The Song of the Lioness, Book 1
By Tamora Pierce, published 1983
“Maude said I should use my Gift of healing. She said I had the power to heal more than most people. She said if I didn’t heal, I wouldn’t make up for the killing I did as a knight.”
In this series of four books, Tamora Pierce weaves an odd world of knights, magic, and the feminine in a way I haven’t encountered before. The heroine of the story is a young girl who wants to be a knight, and has to pretend to be a boy in order to get trained. But along the way, she begins to encounter what it really means to be a woman. By book 2 and 3, there’s no doubt the feminine side is as important as the warrior.
I wondered as I read this children’s book whether it was more appropriate for young adults. However, I think girls could read Book 1 at age 12, and then grow into the others. I did skip ahead to Book 3, and that is definitely a young adult book, with some serious issues about sexuality that are more appropriate for the 14-year-olds. However, this first children’s book is mild, and somewhat entertaining.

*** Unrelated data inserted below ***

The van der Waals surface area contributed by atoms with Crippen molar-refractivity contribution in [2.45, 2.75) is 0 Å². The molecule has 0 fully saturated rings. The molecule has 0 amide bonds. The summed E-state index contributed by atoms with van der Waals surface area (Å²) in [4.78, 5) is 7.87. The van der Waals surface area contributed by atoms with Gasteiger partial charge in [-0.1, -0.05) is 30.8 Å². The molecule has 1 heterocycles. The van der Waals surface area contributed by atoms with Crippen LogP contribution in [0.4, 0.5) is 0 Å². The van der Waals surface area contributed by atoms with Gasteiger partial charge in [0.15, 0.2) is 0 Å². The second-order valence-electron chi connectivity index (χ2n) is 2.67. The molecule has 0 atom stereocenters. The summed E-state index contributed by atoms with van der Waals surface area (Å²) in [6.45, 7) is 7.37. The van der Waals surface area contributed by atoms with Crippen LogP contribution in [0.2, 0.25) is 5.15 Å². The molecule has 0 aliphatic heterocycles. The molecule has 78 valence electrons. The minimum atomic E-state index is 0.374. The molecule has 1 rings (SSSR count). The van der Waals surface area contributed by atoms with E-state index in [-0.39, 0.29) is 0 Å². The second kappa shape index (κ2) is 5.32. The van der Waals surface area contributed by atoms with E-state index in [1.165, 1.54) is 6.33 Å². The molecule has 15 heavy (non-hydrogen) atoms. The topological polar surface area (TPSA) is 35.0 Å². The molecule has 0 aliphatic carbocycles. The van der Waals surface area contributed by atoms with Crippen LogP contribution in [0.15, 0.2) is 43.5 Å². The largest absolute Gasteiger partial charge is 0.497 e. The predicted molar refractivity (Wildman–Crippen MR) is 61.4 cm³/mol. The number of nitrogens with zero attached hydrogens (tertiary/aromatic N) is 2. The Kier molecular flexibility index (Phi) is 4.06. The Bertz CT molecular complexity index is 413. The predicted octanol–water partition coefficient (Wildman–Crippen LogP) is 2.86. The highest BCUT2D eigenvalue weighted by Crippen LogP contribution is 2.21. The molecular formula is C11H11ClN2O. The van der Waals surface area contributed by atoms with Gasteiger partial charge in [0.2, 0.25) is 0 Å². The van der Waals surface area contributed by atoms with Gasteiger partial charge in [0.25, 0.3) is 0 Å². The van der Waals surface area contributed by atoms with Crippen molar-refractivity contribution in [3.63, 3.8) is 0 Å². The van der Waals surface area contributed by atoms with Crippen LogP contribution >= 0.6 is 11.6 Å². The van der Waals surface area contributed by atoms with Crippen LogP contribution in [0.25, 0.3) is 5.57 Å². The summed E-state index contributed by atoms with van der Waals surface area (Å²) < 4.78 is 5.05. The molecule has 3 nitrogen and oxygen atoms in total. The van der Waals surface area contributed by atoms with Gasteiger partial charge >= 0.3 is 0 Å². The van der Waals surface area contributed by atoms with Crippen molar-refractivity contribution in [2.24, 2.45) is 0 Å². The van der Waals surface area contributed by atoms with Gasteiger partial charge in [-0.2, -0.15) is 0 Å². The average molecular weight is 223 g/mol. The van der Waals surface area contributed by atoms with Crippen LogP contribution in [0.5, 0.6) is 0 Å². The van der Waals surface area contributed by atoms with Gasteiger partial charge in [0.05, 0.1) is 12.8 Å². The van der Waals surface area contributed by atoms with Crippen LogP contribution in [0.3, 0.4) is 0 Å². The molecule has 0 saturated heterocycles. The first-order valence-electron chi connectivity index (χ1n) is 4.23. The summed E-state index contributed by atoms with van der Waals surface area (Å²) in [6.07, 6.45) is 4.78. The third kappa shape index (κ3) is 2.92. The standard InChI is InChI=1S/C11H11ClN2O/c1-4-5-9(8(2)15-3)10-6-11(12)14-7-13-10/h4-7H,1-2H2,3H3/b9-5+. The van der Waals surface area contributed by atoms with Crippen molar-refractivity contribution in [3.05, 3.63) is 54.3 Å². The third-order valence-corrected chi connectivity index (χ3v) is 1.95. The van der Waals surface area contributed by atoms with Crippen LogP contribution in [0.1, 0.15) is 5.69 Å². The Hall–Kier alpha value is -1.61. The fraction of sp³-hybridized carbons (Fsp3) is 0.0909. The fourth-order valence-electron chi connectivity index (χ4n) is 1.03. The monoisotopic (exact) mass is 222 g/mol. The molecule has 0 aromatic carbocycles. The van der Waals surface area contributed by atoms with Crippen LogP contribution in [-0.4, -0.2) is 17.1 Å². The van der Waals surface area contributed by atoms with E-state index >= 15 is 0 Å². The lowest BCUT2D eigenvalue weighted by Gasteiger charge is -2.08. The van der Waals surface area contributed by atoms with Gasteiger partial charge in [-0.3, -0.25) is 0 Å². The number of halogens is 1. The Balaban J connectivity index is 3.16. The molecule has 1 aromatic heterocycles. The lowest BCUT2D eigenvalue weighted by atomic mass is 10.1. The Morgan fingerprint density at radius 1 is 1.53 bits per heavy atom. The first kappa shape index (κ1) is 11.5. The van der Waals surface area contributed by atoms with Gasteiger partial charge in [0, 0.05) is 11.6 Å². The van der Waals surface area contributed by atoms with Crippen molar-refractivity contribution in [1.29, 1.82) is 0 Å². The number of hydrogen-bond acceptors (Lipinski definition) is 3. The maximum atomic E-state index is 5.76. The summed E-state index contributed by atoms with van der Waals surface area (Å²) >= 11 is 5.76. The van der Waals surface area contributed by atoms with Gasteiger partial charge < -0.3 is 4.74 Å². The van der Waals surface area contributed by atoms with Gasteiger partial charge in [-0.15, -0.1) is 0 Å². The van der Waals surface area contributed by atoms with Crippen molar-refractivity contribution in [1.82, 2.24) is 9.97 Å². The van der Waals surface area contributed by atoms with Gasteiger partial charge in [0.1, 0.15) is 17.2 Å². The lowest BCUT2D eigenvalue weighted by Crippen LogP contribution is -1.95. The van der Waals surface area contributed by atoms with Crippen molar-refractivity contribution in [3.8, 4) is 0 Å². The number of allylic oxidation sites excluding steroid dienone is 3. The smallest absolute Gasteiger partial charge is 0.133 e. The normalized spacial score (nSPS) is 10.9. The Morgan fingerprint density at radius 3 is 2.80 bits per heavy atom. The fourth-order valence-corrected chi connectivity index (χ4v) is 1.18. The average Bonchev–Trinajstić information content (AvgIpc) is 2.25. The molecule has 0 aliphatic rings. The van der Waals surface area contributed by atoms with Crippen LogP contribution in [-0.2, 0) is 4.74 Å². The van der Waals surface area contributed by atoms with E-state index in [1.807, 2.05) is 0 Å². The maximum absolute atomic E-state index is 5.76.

My interest has never been the fantasy genre, and I do admit I tire of it after one book. However, the magic element in this fantasy intrigued and interested me, as the description of the power in the form of light streaming into the girl is quite mystical.
If you have a child who loves fantasy and is a good reader at age 12, and somewhat mature, this is a well-written children’s book for them. Girls will relate to it more simply because it’s all about a girl, even though her adventures are related to knights and fighting.